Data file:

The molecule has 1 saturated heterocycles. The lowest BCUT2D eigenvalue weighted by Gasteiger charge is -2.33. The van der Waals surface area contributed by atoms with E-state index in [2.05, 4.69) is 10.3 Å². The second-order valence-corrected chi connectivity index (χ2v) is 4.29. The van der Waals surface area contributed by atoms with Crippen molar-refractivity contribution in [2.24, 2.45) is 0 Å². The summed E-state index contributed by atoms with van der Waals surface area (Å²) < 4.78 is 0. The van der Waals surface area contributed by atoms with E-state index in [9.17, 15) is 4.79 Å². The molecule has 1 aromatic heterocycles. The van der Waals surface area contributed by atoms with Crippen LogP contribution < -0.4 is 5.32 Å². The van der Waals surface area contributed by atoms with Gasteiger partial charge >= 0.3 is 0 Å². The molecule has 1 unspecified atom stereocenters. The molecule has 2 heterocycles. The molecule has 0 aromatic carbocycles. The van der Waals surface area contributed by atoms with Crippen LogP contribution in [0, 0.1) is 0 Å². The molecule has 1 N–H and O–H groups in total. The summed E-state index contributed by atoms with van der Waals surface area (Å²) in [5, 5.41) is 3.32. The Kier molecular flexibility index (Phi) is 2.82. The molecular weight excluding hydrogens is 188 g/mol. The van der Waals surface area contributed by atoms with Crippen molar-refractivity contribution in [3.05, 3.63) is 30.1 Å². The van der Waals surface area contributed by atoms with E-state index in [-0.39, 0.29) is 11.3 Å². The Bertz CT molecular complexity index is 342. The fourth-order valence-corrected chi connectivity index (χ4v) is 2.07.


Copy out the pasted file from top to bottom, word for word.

The molecule has 1 saturated heterocycles. The lowest BCUT2D eigenvalue weighted by Gasteiger charge is -2.33. The van der Waals surface area contributed by atoms with E-state index in [2.05, 4.69) is 10.3 Å². The second-order valence-corrected chi connectivity index (χ2v) is 4.29. The van der Waals surface area contributed by atoms with Crippen molar-refractivity contribution in [2.24, 2.45) is 0 Å². The summed E-state index contributed by atoms with van der Waals surface area (Å²) < 4.78 is 0. The van der Waals surface area contributed by atoms with E-state index in [9.17, 15) is 4.79 Å². The molecule has 1 aromatic heterocycles. The van der Waals surface area contributed by atoms with Crippen LogP contribution < -0.4 is 5.32 Å². The van der Waals surface area contributed by atoms with Gasteiger partial charge >= 0.3 is 0 Å². The molecule has 1 unspecified atom stereocenters. The molecule has 2 heterocycles. The molecule has 0 aromatic carbocycles. The van der Waals surface area contributed by atoms with Crippen LogP contribution in [0, 0.1) is 0 Å². The molecule has 1 N–H and O–H groups in total. The summed E-state index contributed by atoms with van der Waals surface area (Å²) in [5, 5.41) is 3.32. The Kier molecular flexibility index (Phi) is 2.82. The molecular weight excluding hydrogens is 188 g/mol. The van der Waals surface area contributed by atoms with Crippen molar-refractivity contribution in [3.05, 3.63) is 30.1 Å². The van der Waals surface area contributed by atoms with E-state index in [-0.39, 0.29) is 11.3 Å². The Bertz CT molecular complexity index is 342. The fourth-order valence-corrected chi connectivity index (χ4v) is 2.07.